Born Free Launches Summer Campaign #DontBuyCaptivity to Highlight Plight of Captive Whales and Dolphins
Today, 4 July and World Day for Captive Dolphins, international wildlife charity Born Free has launched a new summer campaign urging holidaymakers to avoid visiting marine parks with captive orcas, dolphins and porpoises.
Worldwide, there are more than 2,000 dolphins, 200 beluga whales and 60 orcas that are forced to live in cramped concrete tanks and perform demeaning tricks for human entertainment. In Europe alone, there are more than 280 captive dolphins, 10 orcas and three beluga whales housed in dolphinaria.
Using the powerful hashtag #DontBuyCaptivity, Born Free’s new campaign aims to highlight the plight of cetaceans in captivity and their exploitation for entertainment. There will be a host of exciting initiatives launched throughout the summer, including a one-day, highly-visual charity campaign on World Orca Day (14 July) where shoppers at Westfield (London, UK) and major shopping centres up and down the country will have the chance to help Born Free release life-sized orcas from their concrete tanks back to the wild.
Born Free will also be promoting powerful visual materials including the newly-released documentary Inside the Tanks that reveals the truth behind the captive whale and dolphin industry in Europe, and the short animation Stop Dolphinaria – Don’t Tell Me Lies (see the end of this article) – that focuses on three captive cetaceans living in Spanish marine parks.
Daniel Turner, Associate Director of EU Compliance and Tourism at Born Free, said: '#DontBuyCaptivity questions any justification for keeping whales and dolphins in captivity; highlighting the documented suffering of these animals in barren tanks. By buying a ticket to a dolphinarium, people are unknowingly supporting this exploitative industry that seeks little more than to generate profits. This summer, Born Free continues its campaign to end the exploitation of captive whales and dolphins for entertainment purposes; instead advocating the creation of seaside sanctuaries and alternative tourism experiences to view these intelligent, social animals in the wild. This summer please think twice before buying a ticket to a captive dolphin facility or zoo.'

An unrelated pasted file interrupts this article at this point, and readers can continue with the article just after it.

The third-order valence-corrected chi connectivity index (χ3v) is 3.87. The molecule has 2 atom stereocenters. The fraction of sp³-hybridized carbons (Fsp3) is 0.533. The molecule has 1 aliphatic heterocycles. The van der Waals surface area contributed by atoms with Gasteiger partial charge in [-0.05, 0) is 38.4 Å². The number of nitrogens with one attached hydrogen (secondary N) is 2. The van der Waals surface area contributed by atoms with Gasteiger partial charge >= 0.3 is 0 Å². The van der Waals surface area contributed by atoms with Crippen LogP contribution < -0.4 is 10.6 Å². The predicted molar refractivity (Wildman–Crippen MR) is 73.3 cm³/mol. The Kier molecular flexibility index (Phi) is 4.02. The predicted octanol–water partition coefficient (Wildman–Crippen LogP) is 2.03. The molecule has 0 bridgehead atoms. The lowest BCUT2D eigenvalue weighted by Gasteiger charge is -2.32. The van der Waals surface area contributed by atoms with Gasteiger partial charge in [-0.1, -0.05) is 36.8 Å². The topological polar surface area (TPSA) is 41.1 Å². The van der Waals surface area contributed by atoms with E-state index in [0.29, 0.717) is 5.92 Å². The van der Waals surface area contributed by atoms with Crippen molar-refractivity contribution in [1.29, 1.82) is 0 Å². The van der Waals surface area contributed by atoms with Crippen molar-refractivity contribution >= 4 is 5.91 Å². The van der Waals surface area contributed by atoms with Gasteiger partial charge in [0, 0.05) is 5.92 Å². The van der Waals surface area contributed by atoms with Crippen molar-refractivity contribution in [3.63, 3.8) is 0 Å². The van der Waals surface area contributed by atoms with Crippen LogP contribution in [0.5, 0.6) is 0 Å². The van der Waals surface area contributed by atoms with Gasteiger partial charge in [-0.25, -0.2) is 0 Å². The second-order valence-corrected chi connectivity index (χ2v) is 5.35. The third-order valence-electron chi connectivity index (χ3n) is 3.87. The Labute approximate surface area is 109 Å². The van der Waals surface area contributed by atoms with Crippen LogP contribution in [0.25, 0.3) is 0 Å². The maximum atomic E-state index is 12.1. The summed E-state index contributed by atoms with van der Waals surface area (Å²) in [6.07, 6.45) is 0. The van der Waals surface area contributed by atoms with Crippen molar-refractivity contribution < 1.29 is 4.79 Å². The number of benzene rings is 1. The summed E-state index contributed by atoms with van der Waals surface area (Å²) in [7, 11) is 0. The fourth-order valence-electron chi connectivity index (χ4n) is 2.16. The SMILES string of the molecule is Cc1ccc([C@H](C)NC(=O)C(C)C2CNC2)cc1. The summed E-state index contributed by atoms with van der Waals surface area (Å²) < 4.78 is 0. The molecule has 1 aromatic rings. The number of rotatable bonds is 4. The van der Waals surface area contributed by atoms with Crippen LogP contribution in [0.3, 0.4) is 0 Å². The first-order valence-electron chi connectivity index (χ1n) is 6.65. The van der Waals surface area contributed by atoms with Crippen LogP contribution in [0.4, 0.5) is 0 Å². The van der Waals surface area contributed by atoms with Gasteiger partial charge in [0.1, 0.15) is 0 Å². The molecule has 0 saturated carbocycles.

Born Free first exposed the plight of captive dolphins more than 30 years ago. Since then, Born Free has contributed to the closure of the last dolphinaria in the UK, rescued and rehabilitated two bottlenose dolphins and ensured their release back into the wild, and co-founded the World Cetacean Alliance and the Dolphinaria-Free Europe coalition.
Holidaymakers can report animal suffering through Born Free’s Traveller’s Animal Alert, which investigates neglect, fights cruelty and works with tour operators, travel companies, foreign governments and other organisations to take positive action and help improve animals’ lives. Report online at www.bornfree.org.uk or phone the Traveller’s Animal Alert hotline on 0845 003 5960.
Holidaymakers can also sign a #DontBuyCaptivity pledge to avoid visiting captive dolphin facilities
Captive cetacean facts
- 360 dolphinaria across the world keep approx. 2,000 dolphins, 230 beluga whales, 62 orca, 37 porpoises and 17 false killer whales
- Majority of animals live in tanks that are a fraction of the size of their natural home range (Tyack, 2009).
- Restrictive space can result in abnormal behaviour, heightened anxiety and aggression (Clubb & Mason, 2003)
- Lack of environmental quality and complexity in the tank environment can cause abnormal behaviour, heightened anxiety and aggression (Couquiaud, 2005)
- Limited social integration between unrelated individuals, often from different origins, can result in aggression, injury, illness and even death (Waples & Gales, 2002)
- 'At a minimum, the maintenance of odontocetes [toothed whales, dolphins and porpoises] in commercial captive display facilities for entertainment purposes is no longer supported or justified by the growing body of science on their biological needs.' (Statement by 21 marine mammal scientists)
- Captive orcas and beluga whales may die prematurely (compared to individuals in the wild).